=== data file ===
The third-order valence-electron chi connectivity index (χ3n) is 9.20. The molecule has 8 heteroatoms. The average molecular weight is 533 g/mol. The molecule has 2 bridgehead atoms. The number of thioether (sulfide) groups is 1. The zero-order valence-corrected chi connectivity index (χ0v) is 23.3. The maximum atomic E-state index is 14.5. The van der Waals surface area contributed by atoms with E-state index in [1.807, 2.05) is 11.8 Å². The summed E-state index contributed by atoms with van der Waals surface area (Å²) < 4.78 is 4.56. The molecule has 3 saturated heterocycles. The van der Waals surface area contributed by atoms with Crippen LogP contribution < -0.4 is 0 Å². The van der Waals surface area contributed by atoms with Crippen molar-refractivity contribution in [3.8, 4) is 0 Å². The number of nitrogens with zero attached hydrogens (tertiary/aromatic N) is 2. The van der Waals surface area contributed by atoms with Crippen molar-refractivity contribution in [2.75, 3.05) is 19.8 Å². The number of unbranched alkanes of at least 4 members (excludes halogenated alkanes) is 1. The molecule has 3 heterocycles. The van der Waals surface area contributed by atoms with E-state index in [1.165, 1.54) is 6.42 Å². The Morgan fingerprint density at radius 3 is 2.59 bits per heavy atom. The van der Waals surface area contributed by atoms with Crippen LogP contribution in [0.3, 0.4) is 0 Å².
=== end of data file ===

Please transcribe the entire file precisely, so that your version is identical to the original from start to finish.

The third-order valence-electron chi connectivity index (χ3n) is 9.20. The molecule has 8 heteroatoms. The average molecular weight is 533 g/mol. The molecule has 2 bridgehead atoms. The number of thioether (sulfide) groups is 1. The zero-order valence-corrected chi connectivity index (χ0v) is 23.3. The maximum atomic E-state index is 14.5. The van der Waals surface area contributed by atoms with E-state index in [1.807, 2.05) is 11.8 Å². The summed E-state index contributed by atoms with van der Waals surface area (Å²) < 4.78 is 4.56. The molecule has 3 saturated heterocycles. The van der Waals surface area contributed by atoms with Crippen LogP contribution < -0.4 is 0 Å². The van der Waals surface area contributed by atoms with Crippen molar-refractivity contribution in [3.8, 4) is 0 Å². The number of nitrogens with zero attached hydrogens (tertiary/aromatic N) is 2. The van der Waals surface area contributed by atoms with Crippen molar-refractivity contribution in [2.75, 3.05) is 19.8 Å². The number of unbranched alkanes of at least 4 members (excludes halogenated alkanes) is 1. The molecule has 3 heterocycles. The van der Waals surface area contributed by atoms with E-state index in [1.165, 1.54) is 6.42 Å². The Morgan fingerprint density at radius 3 is 2.59 bits per heavy atom. The van der Waals surface area contributed by atoms with Crippen LogP contribution in [0.3, 0.4) is 0 Å².